Preprint Review Version 1 Preserved in Portico This version is not peer-reviewed

Prosthetic Meshes for Hernia Repair: State of Art, Classification, Antimicrobial Approaches, and Fabrication Methods

Version 1 : Received: 7 March 2021 / Approved: 8 March 2021 / Online: 8 March 2021 (13:54:28 CET)

How to cite: Serrano-Aroca, Á.; Pous-Serrano, S. Prosthetic Meshes for Hernia Repair: State of Art, Classification, Antimicrobial Approaches, and Fabrication Methods. Preprints 2021, 2021030227 (doi: 10.20944/preprints202103.0227.v1). Serrano-Aroca, Á.; Pous-Serrano, S. Prosthetic Meshes for Hernia Repair: State of Art, Classification, Antimicrobial Approaches, and Fabrication Methods. Preprints 2021, 2021030227 (doi: 10.20944/preprints202103.0227.v1).

Abstract

Worldwide, hernia repair represents one of the most frequent surgical procedures encompassing a global market valued at several billion dollars. This type of surgery usually requires the implantation of a mesh that needs the appropriate chemical, physical and biological properties for the type of repair. This review thus presents a description of the types of hernias, current hernia repair methods, and the state of the art of prosthetic meshes for hernia repair providing the most important meshes used in clinical practice by surgeons working in this area classified according to their biological or chemical nature, morphology and whether bioabsorbable or not. We emphasise the importance of surgical site infection in herniatology, how to deal with this microbial problem, and we go further into the future research lines on the production of advanced antimicrobial meshes to improve hernia repair and prevent microbial infections, including multidrug-resistant strains. A great deal of progress has been made in this biomedical field in the last decade. However, we are still far from an ideal antimicrobial mesh that can also provide excellent integration to the abdominal wall, mechanical performance, low visceral adhesion and minimal inflammatory or foreign body reactions, among many other problems.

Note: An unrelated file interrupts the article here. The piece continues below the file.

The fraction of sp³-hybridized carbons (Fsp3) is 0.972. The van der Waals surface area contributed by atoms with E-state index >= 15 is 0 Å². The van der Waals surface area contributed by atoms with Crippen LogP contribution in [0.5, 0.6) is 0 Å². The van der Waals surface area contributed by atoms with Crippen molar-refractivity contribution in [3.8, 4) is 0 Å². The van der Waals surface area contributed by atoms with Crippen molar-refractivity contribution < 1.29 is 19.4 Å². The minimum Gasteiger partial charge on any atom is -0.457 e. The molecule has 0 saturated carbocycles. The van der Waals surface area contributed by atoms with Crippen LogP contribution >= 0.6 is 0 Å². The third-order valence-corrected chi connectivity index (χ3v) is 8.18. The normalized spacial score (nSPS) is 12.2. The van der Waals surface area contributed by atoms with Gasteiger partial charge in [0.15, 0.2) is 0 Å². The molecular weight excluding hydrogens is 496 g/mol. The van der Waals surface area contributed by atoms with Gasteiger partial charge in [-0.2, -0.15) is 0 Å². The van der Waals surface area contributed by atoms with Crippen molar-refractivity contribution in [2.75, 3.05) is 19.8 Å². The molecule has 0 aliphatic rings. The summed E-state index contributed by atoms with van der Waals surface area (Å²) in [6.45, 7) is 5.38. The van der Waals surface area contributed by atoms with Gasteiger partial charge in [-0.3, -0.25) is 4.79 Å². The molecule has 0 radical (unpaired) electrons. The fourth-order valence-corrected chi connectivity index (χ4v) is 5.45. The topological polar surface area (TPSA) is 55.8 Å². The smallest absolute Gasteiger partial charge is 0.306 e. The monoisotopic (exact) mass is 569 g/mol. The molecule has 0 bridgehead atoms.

Subject Areas

meshes; hernia; biomaterials; antimicrobials; surgery; abdominal wall

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